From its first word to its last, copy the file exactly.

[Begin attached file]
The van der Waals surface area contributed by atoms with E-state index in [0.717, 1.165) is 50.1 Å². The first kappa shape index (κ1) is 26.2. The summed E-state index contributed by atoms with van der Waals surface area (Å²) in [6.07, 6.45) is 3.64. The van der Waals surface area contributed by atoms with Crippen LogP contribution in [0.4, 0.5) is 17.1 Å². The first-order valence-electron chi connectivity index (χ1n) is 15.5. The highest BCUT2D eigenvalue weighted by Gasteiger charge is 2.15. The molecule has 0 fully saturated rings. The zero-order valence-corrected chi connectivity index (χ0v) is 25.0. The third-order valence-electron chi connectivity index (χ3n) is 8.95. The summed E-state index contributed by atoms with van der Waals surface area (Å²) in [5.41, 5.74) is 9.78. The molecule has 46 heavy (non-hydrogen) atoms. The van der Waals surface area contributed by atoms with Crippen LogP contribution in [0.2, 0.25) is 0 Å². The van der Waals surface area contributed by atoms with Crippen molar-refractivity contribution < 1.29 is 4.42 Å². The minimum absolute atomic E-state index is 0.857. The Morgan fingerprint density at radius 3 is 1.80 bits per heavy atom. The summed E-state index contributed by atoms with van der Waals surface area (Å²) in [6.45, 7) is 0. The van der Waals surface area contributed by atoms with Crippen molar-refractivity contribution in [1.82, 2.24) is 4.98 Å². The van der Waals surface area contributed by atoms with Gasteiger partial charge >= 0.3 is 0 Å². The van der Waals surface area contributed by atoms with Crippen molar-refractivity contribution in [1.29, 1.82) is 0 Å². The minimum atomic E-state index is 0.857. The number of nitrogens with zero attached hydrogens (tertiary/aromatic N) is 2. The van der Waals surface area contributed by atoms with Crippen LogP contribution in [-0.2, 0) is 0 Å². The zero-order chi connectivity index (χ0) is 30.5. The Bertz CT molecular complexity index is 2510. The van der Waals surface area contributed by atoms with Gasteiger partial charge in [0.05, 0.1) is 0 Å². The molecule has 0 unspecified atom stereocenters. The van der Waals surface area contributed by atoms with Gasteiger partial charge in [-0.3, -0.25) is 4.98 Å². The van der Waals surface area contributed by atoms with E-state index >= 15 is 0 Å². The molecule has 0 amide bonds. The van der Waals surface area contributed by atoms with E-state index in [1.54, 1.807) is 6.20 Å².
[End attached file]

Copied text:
The van der Waals surface area contributed by atoms with E-state index in [0.717, 1.165) is 50.1 Å². The first kappa shape index (κ1) is 26.2. The summed E-state index contributed by atoms with van der Waals surface area (Å²) in [6.07, 6.45) is 3.64. The van der Waals surface area contributed by atoms with Crippen LogP contribution in [0.4, 0.5) is 17.1 Å². The first-order valence-electron chi connectivity index (χ1n) is 15.5. The highest BCUT2D eigenvalue weighted by Gasteiger charge is 2.15. The molecule has 0 fully saturated rings. The zero-order valence-corrected chi connectivity index (χ0v) is 25.0. The third-order valence-electron chi connectivity index (χ3n) is 8.95. The summed E-state index contributed by atoms with van der Waals surface area (Å²) in [5.41, 5.74) is 9.78. The molecule has 46 heavy (non-hydrogen) atoms. The van der Waals surface area contributed by atoms with Crippen LogP contribution in [0.2, 0.25) is 0 Å². The van der Waals surface area contributed by atoms with Crippen molar-refractivity contribution < 1.29 is 4.42 Å². The minimum absolute atomic E-state index is 0.857. The Morgan fingerprint density at radius 3 is 1.80 bits per heavy atom. The summed E-state index contributed by atoms with van der Waals surface area (Å²) in [6.45, 7) is 0. The van der Waals surface area contributed by atoms with Crippen molar-refractivity contribution in [1.82, 2.24) is 4.98 Å². The van der Waals surface area contributed by atoms with Gasteiger partial charge >= 0.3 is 0 Å². The van der Waals surface area contributed by atoms with Crippen molar-refractivity contribution in [1.29, 1.82) is 0 Å². The minimum atomic E-state index is 0.857. The number of nitrogens with zero attached hydrogens (tertiary/aromatic N) is 2. The van der Waals surface area contributed by atoms with Crippen LogP contribution in [-0.2, 0) is 0 Å². The zero-order chi connectivity index (χ0) is 30.5. The Bertz CT molecular complexity index is 2510. The van der Waals surface area contributed by atoms with Gasteiger partial charge in [0.05, 0.1) is 0 Å². The molecule has 0 unspecified atom stereocenters. The van der Waals surface area contributed by atoms with Gasteiger partial charge in [-0.3, -0.25) is 4.98 Å². The van der Waals surface area contributed by atoms with E-state index >= 15 is 0 Å². The molecule has 0 amide bonds. The van der Waals surface area contributed by atoms with E-state index in [1.54, 1.807) is 6.20 Å².